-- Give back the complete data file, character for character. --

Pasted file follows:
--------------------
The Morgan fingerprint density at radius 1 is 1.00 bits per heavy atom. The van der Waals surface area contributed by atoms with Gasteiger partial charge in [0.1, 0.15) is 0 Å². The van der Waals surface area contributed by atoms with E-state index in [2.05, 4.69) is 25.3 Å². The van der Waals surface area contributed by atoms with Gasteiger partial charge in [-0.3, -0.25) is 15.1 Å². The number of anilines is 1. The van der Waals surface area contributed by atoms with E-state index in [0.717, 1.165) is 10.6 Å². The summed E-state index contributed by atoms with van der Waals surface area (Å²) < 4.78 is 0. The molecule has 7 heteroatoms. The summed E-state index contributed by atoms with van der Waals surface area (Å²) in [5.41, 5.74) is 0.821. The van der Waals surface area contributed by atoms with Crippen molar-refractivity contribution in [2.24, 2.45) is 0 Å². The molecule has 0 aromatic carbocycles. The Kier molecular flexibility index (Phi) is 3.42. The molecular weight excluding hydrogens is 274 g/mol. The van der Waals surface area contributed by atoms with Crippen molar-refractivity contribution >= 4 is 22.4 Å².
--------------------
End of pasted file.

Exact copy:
The Morgan fingerprint density at radius 1 is 1.00 bits per heavy atom. The van der Waals surface area contributed by atoms with Gasteiger partial charge in [0.1, 0.15) is 0 Å². The van der Waals surface area contributed by atoms with E-state index in [2.05, 4.69) is 25.3 Å². The van der Waals surface area contributed by atoms with Gasteiger partial charge in [-0.3, -0.25) is 15.1 Å². The number of anilines is 1. The van der Waals surface area contributed by atoms with E-state index in [0.717, 1.165) is 10.6 Å². The summed E-state index contributed by atoms with van der Waals surface area (Å²) < 4.78 is 0. The molecule has 7 heteroatoms. The summed E-state index contributed by atoms with van der Waals surface area (Å²) in [5.41, 5.74) is 0.821. The van der Waals surface area contributed by atoms with Crippen molar-refractivity contribution in [2.24, 2.45) is 0 Å². The molecule has 0 aromatic carbocycles. The Kier molecular flexibility index (Phi) is 3.42. The molecular weight excluding hydrogens is 274 g/mol. The van der Waals surface area contributed by atoms with Crippen molar-refractivity contribution >= 4 is 22.4 Å².